In partnership with the Office of the Vice President for Research, Confluencenter initiated the Innovation Farm program. Through this program, the center provides critical seed money and staff support to interdisciplinary working groups including faculty representing the colleges of Fine Arts, Humanities and Social and Behavioral Sciences. Innovation Farm grants support working groups that make lasting contributions to scholarly and artistic life at the UA. The goal is to leverage the Confluencenter’s resources to provide faculty teams with enough support to achieve long-term viability, specifically by enabling pilot activities that form the basis of external grant proposals and donor outreach initiatives.
The group is dedicated to providing faculty, students and members of the broader public with a nuanced understanding of diverse contemplative traditions and practices, the cultural and historical contexts that produced them and their contemporary applications. Convened in December 2013, this working group has grown into a multi-pronged collective with over 100 faculty, students and staff from diverse fields participating in its various initiatives. The members are collaboratively interested in the research and practice of Buddhism, historical or contemporary contemplative practices, and wellness in both secular and religious studies perspectives.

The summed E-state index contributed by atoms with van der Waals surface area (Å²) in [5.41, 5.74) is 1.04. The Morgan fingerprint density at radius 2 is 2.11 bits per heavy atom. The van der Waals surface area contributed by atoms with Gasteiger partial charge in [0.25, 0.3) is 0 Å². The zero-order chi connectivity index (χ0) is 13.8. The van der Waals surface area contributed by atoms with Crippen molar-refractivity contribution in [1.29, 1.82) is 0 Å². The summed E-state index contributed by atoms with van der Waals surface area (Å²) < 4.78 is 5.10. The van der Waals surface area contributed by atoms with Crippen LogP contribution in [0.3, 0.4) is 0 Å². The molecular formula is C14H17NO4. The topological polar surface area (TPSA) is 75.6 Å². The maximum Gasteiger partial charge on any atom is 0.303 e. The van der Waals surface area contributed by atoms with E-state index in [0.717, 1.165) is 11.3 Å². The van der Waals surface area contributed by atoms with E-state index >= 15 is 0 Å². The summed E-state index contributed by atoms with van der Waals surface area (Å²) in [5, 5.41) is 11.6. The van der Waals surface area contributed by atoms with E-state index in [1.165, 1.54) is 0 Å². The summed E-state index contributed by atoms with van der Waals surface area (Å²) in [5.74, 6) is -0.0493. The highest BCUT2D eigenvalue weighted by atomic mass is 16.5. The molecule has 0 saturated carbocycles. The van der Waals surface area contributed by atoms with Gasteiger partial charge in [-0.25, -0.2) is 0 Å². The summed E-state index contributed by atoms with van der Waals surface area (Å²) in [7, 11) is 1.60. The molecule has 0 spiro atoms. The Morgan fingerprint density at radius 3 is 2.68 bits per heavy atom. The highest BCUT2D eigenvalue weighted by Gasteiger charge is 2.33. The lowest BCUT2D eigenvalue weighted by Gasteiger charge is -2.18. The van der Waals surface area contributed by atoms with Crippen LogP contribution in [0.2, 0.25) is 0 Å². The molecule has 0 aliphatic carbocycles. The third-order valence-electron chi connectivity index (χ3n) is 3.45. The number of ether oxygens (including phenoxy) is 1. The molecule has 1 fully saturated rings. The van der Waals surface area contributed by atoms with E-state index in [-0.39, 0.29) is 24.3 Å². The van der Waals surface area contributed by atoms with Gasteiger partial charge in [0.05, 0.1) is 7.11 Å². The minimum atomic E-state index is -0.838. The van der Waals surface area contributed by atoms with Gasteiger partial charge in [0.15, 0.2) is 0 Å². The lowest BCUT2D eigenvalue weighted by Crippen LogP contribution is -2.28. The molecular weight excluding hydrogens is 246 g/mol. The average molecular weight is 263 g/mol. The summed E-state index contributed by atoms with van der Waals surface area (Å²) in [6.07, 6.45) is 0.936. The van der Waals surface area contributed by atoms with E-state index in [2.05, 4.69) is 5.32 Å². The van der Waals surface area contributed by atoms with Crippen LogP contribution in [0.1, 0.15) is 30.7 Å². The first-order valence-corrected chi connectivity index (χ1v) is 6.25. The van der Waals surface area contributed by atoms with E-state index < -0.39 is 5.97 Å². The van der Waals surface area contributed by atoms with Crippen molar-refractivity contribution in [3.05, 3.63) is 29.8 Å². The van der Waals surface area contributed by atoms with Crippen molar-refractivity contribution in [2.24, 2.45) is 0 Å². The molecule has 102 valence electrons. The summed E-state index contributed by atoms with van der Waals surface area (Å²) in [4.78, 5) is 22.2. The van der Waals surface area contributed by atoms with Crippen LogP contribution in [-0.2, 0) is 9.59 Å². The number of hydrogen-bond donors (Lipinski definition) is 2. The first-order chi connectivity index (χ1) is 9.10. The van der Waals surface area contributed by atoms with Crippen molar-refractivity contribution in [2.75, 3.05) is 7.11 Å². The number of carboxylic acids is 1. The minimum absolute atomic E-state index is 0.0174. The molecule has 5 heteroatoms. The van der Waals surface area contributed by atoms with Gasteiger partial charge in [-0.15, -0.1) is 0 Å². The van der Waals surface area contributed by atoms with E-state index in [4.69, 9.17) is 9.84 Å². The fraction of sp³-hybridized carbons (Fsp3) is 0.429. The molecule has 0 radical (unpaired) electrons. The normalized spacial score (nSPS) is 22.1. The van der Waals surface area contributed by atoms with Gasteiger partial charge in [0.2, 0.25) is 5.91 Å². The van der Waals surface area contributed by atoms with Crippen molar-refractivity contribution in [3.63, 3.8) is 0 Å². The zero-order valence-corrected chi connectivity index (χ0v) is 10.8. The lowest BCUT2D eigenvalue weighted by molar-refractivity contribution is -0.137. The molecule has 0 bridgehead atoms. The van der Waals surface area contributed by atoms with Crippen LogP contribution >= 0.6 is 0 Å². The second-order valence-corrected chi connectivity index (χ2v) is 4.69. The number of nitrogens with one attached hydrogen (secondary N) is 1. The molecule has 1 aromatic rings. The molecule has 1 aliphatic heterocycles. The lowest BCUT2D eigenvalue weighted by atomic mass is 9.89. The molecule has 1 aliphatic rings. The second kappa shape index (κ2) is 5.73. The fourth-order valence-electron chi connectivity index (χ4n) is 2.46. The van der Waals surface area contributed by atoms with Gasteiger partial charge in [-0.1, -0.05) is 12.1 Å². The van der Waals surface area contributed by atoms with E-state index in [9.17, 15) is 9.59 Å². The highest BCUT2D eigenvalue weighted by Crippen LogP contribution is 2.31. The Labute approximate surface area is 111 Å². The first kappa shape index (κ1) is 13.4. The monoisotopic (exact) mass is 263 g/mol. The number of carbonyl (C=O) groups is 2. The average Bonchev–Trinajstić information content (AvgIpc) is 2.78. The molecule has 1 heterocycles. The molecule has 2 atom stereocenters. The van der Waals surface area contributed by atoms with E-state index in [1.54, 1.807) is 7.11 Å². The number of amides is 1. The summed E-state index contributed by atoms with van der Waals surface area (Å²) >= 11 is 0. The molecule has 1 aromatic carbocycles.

Led by Bill Simmons, associate professor of Gender and Women’s Studies, this group has established an online searchable database of human rights stakeholders willing to participate in videoconferences and webinars from locations around the globe. With GlobalHumanRights.com, the group is building a virtual forum where university instructors, high school teachers, students, community groups and government officials are able to converse with individuals possessing first-hand experience and expertise in human rights advocacy.
Organized by Beverly Seckinger, professor in the School of Theater, Film and Television, this group is conducting pilot activities in preparation for creating a Center for Documentary at the University of Arizona. The proposed Center will foster the development, production and exhibition of documentary films and interdisciplinary scholarship through workshops, screenings and classes.